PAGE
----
The Regional Impacts of Climate Change

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3.1. Introduction

Polar environmental changes are expected to be greater than for many other places on Earth (IPCC 1996, WG II, Section 7.5). The Arctic and Antarctic contain about 20% of the world's land area. Athough similar in many ways, the two polar regions are different in that the Arctic is a frozen ocean surrounded by land, whereas the Antarctic is a frozen continent surrounded by ocean. The Antarctic is thermally isolated by the polar vortex, whereas the Arctic is influenced by seasonal atmospheric transport from the surrounding continents.

The Antarctic, for the purposes of this document, comprises the Antarctic continent, the surrounding Southern Ocean, south of 55S, and the Sub-Antarctic islands (e.g., Campbell Island, Heard Island, South Georgia Islands). It is the driest, windiest, coldest, and cleanest continent and covers around 14 million km2 (UNEP, 1997). It is devoid of trees. Its boundary is sometimes taken to coincide with the Antarctic Convergence, which roughly parallels the mean February air isotherm of 10C and is the northern boundary of the Antarctic marine ecosystem. The area is managed by the Consultative Parties to the Antarctic Treaty to the dedication of science and peace (UNEP, 1997.) The Arctic, for the purposes of this document, is defined as the area within the Arctic Circle; it includes the boreal forests and discontinuous permafrost, although some authors prefer to use the area north of the natural tree line-which coincides approximately with the mean July air isotherm of 10C (Sugden, 1982). The Arctic areas of North America, Asia, and Europe are included here, rather than in other regional chapters.

The polar regions are a zone marginal for the distribution of many species; however, native organisms thrive in terrestrial and marine ecosystems. Apart from research bases, the Antarctic is virtually uninhabited by humans. It is the only continent without indigenous peoples (about 4,000 persons are there for prolonged periods, engaged in scientific research). The Arctic, however, has been populated for thousands of years by a variety of indigenous peoples who have developed ways of life to adapt to the harsh and changing climate, but at very low densities compared to the rest of the world. A number of urban outposts have developed in recent times. There is a distinct contrast and sometimes conflict between intrusive modern society and indigenous culture.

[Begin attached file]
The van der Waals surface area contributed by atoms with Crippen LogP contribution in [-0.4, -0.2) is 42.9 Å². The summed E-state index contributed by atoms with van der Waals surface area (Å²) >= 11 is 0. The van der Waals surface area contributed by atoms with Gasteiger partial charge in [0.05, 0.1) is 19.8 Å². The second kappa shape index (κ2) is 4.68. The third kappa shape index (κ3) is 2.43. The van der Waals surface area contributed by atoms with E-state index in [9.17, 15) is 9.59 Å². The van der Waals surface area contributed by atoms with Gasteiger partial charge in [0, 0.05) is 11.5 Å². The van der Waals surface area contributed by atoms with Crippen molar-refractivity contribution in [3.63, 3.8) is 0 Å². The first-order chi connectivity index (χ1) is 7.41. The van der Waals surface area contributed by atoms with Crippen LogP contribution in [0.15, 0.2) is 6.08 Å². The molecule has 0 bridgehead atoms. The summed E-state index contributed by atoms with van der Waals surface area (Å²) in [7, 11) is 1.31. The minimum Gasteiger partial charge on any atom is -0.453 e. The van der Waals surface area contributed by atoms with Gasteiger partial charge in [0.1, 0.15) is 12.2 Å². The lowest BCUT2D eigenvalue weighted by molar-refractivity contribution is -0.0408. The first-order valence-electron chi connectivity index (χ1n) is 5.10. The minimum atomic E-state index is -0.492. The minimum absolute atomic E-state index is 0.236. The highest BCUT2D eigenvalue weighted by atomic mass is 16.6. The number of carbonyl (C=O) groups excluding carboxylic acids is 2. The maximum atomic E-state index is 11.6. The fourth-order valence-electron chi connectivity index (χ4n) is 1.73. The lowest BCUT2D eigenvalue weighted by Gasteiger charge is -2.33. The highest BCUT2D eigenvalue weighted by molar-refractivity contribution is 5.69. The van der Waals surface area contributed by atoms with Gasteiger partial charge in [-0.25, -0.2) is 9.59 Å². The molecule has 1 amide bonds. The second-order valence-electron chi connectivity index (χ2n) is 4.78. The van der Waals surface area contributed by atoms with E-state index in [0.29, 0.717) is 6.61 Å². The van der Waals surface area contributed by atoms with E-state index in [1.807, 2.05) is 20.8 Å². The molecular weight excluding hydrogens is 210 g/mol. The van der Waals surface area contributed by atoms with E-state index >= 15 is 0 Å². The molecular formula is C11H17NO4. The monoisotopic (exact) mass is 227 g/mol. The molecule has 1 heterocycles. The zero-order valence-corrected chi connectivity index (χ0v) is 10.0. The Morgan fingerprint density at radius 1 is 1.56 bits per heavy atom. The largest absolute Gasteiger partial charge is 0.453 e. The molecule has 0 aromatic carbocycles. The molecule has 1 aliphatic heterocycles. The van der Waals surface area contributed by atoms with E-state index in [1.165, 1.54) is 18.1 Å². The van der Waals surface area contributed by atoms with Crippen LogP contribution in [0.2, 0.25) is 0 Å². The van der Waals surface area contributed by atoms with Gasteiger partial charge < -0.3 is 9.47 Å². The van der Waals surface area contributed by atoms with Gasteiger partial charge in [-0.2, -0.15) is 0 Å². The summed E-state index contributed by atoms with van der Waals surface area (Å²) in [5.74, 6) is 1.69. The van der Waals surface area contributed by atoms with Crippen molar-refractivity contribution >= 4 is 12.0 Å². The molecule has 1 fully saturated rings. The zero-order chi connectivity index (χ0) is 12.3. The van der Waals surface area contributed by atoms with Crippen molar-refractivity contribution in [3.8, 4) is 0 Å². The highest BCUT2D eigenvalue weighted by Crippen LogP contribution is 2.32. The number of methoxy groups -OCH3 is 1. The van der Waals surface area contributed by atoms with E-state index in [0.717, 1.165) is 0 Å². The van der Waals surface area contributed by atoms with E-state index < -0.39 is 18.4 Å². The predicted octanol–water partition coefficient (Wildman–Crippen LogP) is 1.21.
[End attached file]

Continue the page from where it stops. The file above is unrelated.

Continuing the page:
There is little resource use in the Antarctic and surrounding Southern Ocean apart from fishing and tourism. These industries have been increasing in activity over recent years and have considerable potential for growth. Although tourists generally make visits of shorter duration, the number of tourists now is about double the number of scientists. Antarctic tourism is growing rapidly; the expected number of tourists might exceed 10,000 persons in the 1997-98 season (IAATO, 1997). Some local fish populations have been depleted, but the krill population could become a food source even though the maximum harvest has only been on the order of 500,000 tons. There is a multinational approach to natural resources and environmental management, with minerals exploration and exploitation banned by international agreement. By contrast, the Arctic lies within the political boundaries of some of the world's richest and most powerful nations. There is considerable economic activity based around fishing, farming and herding, oil extraction, mining, and shipping. All of these activities are climate sensitive. The Arctic has been a critical strategic area, and there still are considerable defense establishments in the region.


Figure 3-1: Observed annual winter (DJF) temperature anomaly over the Arctic during the period 1900-96.

 



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